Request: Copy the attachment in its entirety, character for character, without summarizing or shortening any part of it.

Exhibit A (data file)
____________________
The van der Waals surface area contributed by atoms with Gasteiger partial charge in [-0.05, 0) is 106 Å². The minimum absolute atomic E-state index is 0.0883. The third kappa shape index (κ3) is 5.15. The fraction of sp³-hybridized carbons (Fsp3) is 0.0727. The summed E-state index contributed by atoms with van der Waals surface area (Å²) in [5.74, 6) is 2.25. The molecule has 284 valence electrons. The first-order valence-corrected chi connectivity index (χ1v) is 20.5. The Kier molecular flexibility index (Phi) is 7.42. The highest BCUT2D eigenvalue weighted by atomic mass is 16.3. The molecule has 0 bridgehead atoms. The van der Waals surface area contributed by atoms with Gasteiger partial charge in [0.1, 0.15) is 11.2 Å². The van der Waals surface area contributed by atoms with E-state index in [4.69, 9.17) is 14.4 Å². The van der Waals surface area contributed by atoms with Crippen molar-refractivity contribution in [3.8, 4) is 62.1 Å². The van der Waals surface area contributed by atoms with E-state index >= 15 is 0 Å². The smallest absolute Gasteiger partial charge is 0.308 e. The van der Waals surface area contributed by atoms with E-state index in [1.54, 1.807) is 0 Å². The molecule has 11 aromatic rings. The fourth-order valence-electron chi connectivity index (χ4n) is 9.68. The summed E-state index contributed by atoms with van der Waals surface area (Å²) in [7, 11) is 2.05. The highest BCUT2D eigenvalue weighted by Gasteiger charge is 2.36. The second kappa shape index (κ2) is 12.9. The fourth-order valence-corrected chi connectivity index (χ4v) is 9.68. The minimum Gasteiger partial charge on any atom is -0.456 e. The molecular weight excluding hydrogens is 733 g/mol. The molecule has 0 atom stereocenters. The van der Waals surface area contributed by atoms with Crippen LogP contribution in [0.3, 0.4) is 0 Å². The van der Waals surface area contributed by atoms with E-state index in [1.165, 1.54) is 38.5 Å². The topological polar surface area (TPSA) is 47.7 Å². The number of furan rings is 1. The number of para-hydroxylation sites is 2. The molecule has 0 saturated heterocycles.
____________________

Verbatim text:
The van der Waals surface area contributed by atoms with Gasteiger partial charge in [-0.05, 0) is 106 Å². The minimum absolute atomic E-state index is 0.0883. The third kappa shape index (κ3) is 5.15. The fraction of sp³-hybridized carbons (Fsp3) is 0.0727. The summed E-state index contributed by atoms with van der Waals surface area (Å²) in [5.74, 6) is 2.25. The molecule has 284 valence electrons. The first-order valence-corrected chi connectivity index (χ1v) is 20.5. The Kier molecular flexibility index (Phi) is 7.42. The highest BCUT2D eigenvalue weighted by atomic mass is 16.3. The molecule has 0 bridgehead atoms. The van der Waals surface area contributed by atoms with Gasteiger partial charge in [0.1, 0.15) is 11.2 Å². The van der Waals surface area contributed by atoms with E-state index in [4.69, 9.17) is 14.4 Å². The van der Waals surface area contributed by atoms with Crippen molar-refractivity contribution in [3.8, 4) is 62.1 Å². The van der Waals surface area contributed by atoms with E-state index >= 15 is 0 Å². The smallest absolute Gasteiger partial charge is 0.308 e. The van der Waals surface area contributed by atoms with E-state index in [1.54, 1.807) is 0 Å². The molecule has 11 aromatic rings. The fourth-order valence-electron chi connectivity index (χ4n) is 9.68. The summed E-state index contributed by atoms with van der Waals surface area (Å²) in [7, 11) is 2.05. The highest BCUT2D eigenvalue weighted by Gasteiger charge is 2.36. The second kappa shape index (κ2) is 12.9. The fourth-order valence-corrected chi connectivity index (χ4v) is 9.68. The minimum Gasteiger partial charge on any atom is -0.456 e. The molecular weight excluding hydrogens is 733 g/mol. The molecule has 0 atom stereocenters. The van der Waals surface area contributed by atoms with Crippen LogP contribution in [0.3, 0.4) is 0 Å². The van der Waals surface area contributed by atoms with E-state index in [1.165, 1.54) is 38.5 Å². The topological polar surface area (TPSA) is 47.7 Å². The number of furan rings is 1. The number of para-hydroxylation sites is 2. The molecule has 0 saturated heterocycles.